Most detailed long-term study in the world provides science to support Scottish salmon recovery

Most detailed long-term study in the world provides science to support Scottish salmon recovery

Six decades of ecological monitoring on a stream close to King Charles' Deeside home is providing the science needed for the fight to preserve one of Scotland's keystone species.

Atlantic salmon have long been identified as a threatened species because they need marine and freshwater habitats during their complex lifecycle and both are being affected by climate change.

To gain a greater understanding of this lifecycle, fish traps were installed in the Girnock Burn in Royal Deeside in 1966 to monitor this salmon population.

Now a research paper led by the University of Aberdeen has highlighted the insights from long-term monitoring at the site – which is sandwiched between the Royal Estates of Birkhall and Balmoral, within the Cairngorms National Park.

Salmon are an iconic species that is important for both conservation and the Scottish rural economy. The River Dee, like many large Scottish rivers, provides a renowned freshwater habitat for Atlantic salmon (Salmo salar) and is popular with anglers from all over the world.

The Girnock, draining mountains and moorland, became of interest to scientists when it was identified as having an important population of ‘spring” salmon’ - prized fish that spend more than one year at sea and return to freshwater early in the year coinciding with the start of the fishing season.

The work carried out there as a partnership between the University of Aberdeen, the Marine Directorate of Scottish Government and the Leibniz Institute of Freshwater Ecology and Inland Fisheries (IGB) in Germany, is the most detailed, long-term study of an Atlantic salmon population in the world.

The study which has been summarized and published in the journal Hydrological Processes has revealed quantitative changes in the return rates, distribution, size, growth and age of salmon.

Professor Chris Soulsby of the University of Aberdeen has been involved in the Girnock study for over 30 years.

He says the strong dataset they have been able to capture over six decades provides vital science that can support salmon restoration efforts in Scotland.

“This is an internationally important salmon research site and, unusually, it has been accompanied by a wide range of related environmental research which helps understand why salmon numbers have declined as a result of climate change which mainly contributes to poor marine survival, but also affects freshwater habitats.” he added.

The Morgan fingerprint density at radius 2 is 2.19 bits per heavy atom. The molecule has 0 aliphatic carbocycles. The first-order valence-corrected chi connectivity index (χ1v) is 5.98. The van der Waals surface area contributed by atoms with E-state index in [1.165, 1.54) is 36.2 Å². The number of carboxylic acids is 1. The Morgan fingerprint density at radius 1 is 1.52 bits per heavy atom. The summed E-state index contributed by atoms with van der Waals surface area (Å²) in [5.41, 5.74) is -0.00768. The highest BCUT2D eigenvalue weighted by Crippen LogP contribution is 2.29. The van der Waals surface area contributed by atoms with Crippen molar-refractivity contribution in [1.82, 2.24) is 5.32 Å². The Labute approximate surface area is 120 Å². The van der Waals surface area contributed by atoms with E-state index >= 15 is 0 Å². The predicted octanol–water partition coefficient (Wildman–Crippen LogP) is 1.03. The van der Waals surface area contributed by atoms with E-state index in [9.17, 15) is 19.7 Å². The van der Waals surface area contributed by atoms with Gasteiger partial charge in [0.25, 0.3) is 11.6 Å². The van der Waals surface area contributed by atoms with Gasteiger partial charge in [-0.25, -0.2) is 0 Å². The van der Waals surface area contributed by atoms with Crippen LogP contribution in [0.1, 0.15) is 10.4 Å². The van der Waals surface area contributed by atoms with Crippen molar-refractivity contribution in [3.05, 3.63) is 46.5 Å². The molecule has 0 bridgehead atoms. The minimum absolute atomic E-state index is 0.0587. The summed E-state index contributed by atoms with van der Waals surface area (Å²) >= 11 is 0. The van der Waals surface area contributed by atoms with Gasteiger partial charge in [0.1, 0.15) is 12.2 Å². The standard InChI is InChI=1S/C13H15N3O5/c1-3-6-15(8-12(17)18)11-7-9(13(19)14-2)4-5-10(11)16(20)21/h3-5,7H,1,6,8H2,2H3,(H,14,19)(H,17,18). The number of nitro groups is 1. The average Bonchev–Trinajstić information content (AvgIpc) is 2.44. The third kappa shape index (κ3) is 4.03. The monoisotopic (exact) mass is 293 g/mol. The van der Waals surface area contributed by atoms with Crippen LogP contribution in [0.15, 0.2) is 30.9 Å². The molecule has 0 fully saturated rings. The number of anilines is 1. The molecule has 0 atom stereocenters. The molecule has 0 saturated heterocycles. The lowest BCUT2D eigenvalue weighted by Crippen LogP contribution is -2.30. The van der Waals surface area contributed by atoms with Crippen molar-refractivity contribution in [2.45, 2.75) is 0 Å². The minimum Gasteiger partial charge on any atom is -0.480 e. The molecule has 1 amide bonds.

“This 60-year dataset provides a detailed understanding of how salmon populations and their habitat use has changed as the climate has warmed. Unfortunately this shows an alarming decline in the number of salmon returning from the sea, which is consistent with the declining angling catches observed on many Scottish rivers. However, from this we can start to build a scientific picture of what management responses to protect fish are likely to be successful. For example, rivers like the Girnock are getting warmer, so planting trees along the banks to increase shade and cool water is likely to help. However, we also know that juvenile habitat in the river isn’t limiting the population, so attempts to ‘create ’habitat by river engineering are likely to be unsuccessful.

“The protection of salmon populations and the habitats they depend on is vital to Scotland’s rural life, economy and employment. However, climate change is likely to increase the frequency of winter floods and summer droughts which may also affect salmon populations. Continued monitoring at such research sites is essential if Scotland is to have a scientific evidence base to tackle the climate crisis and maintain biodiversity.

“This is a landmark paper in understanding these changes to date and we are delighted University of Aberdeen research is playing a role to provide the science to support this important species.”

Professor Doerthe Tetzlaff, co-author at the IGB in Berlin, added: “This review paper is the first synthesis of 60 years of research at this internationally important site.

“The extensive studies have allowed an unusually detailed fish population analysis and brought about a much richer understanding of the ecological functioning of the stream.”

“Long-term, robust scientific data is essential to understand how ecosystems are changing in response to a warming climate and to provide a crucial evidence base for informing policy and management to protect a species that is a sentinel of both global and local environmental change.”

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